Before trying to understand what a .TMX file is, let's first talk about Translation Memory.

Translation Memory can be thought of as a bilingual content management system. It stores translations in a source language>target language XML file for future reuse in new translation requests. Translation Memory is part of every effective translation management strategy and is the oldest translation technology in use today. It is used by virtually every major language service provider in the world and almost all professional translators.

Translation Memory helps users translate and edit files significantly faster. It’s ideal for long-shelf life content that changes frequently like owner’s manuals, service information, websites, NDA’s, and hospital and legal forms.

Many of these document types require regular revisions where the majority of the text remains unchanged. Translation Memory lets you reuse the previous translations on the legacy text and the user will only need to translate the new text. Translation Memory allows users to automatically create translations with colleagues when users request translations, edit translations and populate their translation memories with their translations.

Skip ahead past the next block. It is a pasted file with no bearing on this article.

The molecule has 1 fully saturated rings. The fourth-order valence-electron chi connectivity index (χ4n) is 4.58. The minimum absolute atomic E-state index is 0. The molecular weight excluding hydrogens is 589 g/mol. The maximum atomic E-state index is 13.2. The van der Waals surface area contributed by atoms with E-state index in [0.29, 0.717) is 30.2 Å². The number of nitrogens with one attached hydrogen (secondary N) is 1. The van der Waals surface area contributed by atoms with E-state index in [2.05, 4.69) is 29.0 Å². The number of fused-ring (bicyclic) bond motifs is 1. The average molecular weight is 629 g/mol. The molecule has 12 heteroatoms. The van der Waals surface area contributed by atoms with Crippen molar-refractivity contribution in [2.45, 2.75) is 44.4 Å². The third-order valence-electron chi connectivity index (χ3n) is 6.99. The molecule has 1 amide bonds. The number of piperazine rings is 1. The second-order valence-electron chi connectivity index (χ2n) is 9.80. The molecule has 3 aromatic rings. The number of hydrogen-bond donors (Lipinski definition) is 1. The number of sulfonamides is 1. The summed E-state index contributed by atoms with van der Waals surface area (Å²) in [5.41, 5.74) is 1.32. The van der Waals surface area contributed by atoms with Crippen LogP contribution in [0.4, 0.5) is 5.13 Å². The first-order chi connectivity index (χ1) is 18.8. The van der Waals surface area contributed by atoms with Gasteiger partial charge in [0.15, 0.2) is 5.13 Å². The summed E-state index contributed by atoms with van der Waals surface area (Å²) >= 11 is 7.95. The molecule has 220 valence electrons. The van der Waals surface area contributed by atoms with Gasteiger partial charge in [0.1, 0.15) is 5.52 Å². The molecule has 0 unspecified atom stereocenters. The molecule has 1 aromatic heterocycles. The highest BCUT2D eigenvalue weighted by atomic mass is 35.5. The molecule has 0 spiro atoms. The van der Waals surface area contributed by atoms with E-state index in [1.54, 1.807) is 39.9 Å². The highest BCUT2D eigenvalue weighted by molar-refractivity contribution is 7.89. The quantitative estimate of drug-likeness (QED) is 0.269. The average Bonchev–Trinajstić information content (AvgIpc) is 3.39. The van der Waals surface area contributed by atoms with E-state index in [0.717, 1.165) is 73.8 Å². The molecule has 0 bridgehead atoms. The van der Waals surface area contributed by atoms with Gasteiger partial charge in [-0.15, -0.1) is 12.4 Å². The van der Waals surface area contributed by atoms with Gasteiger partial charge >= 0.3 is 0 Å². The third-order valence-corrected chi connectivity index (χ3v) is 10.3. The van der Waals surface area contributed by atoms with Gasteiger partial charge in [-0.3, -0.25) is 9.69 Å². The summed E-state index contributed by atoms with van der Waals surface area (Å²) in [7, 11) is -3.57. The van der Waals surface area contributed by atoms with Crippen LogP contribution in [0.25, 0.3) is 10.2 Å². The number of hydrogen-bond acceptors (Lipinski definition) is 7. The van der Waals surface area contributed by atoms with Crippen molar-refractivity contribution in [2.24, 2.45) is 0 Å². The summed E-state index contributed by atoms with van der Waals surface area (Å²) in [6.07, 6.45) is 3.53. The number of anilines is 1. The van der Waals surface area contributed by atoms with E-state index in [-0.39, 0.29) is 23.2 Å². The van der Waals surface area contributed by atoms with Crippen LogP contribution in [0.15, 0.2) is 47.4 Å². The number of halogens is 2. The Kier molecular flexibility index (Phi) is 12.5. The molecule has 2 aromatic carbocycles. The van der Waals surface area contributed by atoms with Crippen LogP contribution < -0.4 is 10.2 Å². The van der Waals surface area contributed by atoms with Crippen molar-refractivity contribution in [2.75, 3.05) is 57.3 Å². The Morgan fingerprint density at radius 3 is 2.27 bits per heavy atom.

How Does it Work?

Translation Memory breaks down file text into segments that are usually no larger than a sentence long.

These segments are then compared to previously translated segments that reside in the Translation Memory. The system will search for exact segment matches, also known as 100% matches or Context Matches, and imperfect matches, known as Fuzzy Matches, to retrieve the previous translations from the Translation Memory and place them in the translated file for the user.

The more documents you translate and edit, the larger the Translation Memory grows and the less time you will spend translating and editing.

Why Should You Care?

Your users and organization should treat translations as "intellectual property." TMX allows your company to deliver previously translated content across your organization. Companies that integrate translation memory into their translation process will see great gains in productivity and a decrease in costs, as well as the time it takes to produce quality translations.

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